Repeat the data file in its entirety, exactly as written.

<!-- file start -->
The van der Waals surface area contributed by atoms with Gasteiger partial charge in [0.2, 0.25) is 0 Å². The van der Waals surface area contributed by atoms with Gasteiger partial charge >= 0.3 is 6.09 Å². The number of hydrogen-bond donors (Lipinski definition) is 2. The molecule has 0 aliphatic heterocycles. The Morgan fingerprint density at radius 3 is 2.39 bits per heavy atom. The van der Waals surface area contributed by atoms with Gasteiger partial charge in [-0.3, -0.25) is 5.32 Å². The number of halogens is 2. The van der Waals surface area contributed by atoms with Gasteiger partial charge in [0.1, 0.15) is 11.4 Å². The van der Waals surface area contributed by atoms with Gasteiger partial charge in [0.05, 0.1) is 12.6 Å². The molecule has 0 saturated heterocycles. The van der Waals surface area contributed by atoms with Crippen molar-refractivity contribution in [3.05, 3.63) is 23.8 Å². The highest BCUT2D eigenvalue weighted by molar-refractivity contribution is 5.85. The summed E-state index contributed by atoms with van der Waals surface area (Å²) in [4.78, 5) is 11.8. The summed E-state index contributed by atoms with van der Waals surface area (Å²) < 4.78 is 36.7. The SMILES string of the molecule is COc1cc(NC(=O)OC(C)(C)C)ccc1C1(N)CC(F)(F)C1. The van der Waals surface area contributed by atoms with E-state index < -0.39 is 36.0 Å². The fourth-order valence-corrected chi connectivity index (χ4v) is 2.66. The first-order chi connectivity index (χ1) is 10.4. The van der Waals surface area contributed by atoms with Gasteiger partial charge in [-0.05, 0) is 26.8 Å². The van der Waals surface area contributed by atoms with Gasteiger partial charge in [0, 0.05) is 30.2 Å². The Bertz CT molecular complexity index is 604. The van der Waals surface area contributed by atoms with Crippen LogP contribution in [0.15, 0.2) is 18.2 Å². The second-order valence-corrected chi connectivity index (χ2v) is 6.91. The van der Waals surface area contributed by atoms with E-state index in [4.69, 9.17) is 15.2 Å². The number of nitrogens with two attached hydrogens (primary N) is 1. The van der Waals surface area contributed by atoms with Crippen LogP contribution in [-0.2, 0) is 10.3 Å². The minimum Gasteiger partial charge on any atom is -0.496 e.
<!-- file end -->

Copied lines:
The van der Waals surface area contributed by atoms with Gasteiger partial charge in [0.2, 0.25) is 0 Å². The van der Waals surface area contributed by atoms with Gasteiger partial charge >= 0.3 is 6.09 Å². The number of hydrogen-bond donors (Lipinski definition) is 2. The molecule has 0 aliphatic heterocycles. The Morgan fingerprint density at radius 3 is 2.39 bits per heavy atom. The van der Waals surface area contributed by atoms with Gasteiger partial charge in [-0.3, -0.25) is 5.32 Å². The number of halogens is 2. The van der Waals surface area contributed by atoms with Gasteiger partial charge in [0.1, 0.15) is 11.4 Å². The van der Waals surface area contributed by atoms with Gasteiger partial charge in [0.05, 0.1) is 12.6 Å². The molecule has 0 saturated heterocycles. The van der Waals surface area contributed by atoms with Crippen molar-refractivity contribution in [3.05, 3.63) is 23.8 Å². The highest BCUT2D eigenvalue weighted by molar-refractivity contribution is 5.85. The summed E-state index contributed by atoms with van der Waals surface area (Å²) in [4.78, 5) is 11.8. The summed E-state index contributed by atoms with van der Waals surface area (Å²) < 4.78 is 36.7. The SMILES string of the molecule is COc1cc(NC(=O)OC(C)(C)C)ccc1C1(N)CC(F)(F)C1. The van der Waals surface area contributed by atoms with E-state index < -0.39 is 36.0 Å². The fourth-order valence-corrected chi connectivity index (χ4v) is 2.66. The first-order chi connectivity index (χ1) is 10.4. The van der Waals surface area contributed by atoms with Gasteiger partial charge in [-0.05, 0) is 26.8 Å². The van der Waals surface area contributed by atoms with Gasteiger partial charge in [0, 0.05) is 30.2 Å². The Bertz CT molecular complexity index is 604. The van der Waals surface area contributed by atoms with Crippen LogP contribution in [0.15, 0.2) is 18.2 Å². The second-order valence-corrected chi connectivity index (χ2v) is 6.91. The van der Waals surface area contributed by atoms with E-state index in [4.69, 9.17) is 15.2 Å². The number of nitrogens with two attached hydrogens (primary N) is 1. The van der Waals surface area contributed by atoms with Crippen LogP contribution in [-0.2, 0) is 10.3 Å². The minimum Gasteiger partial charge on any atom is -0.496 e.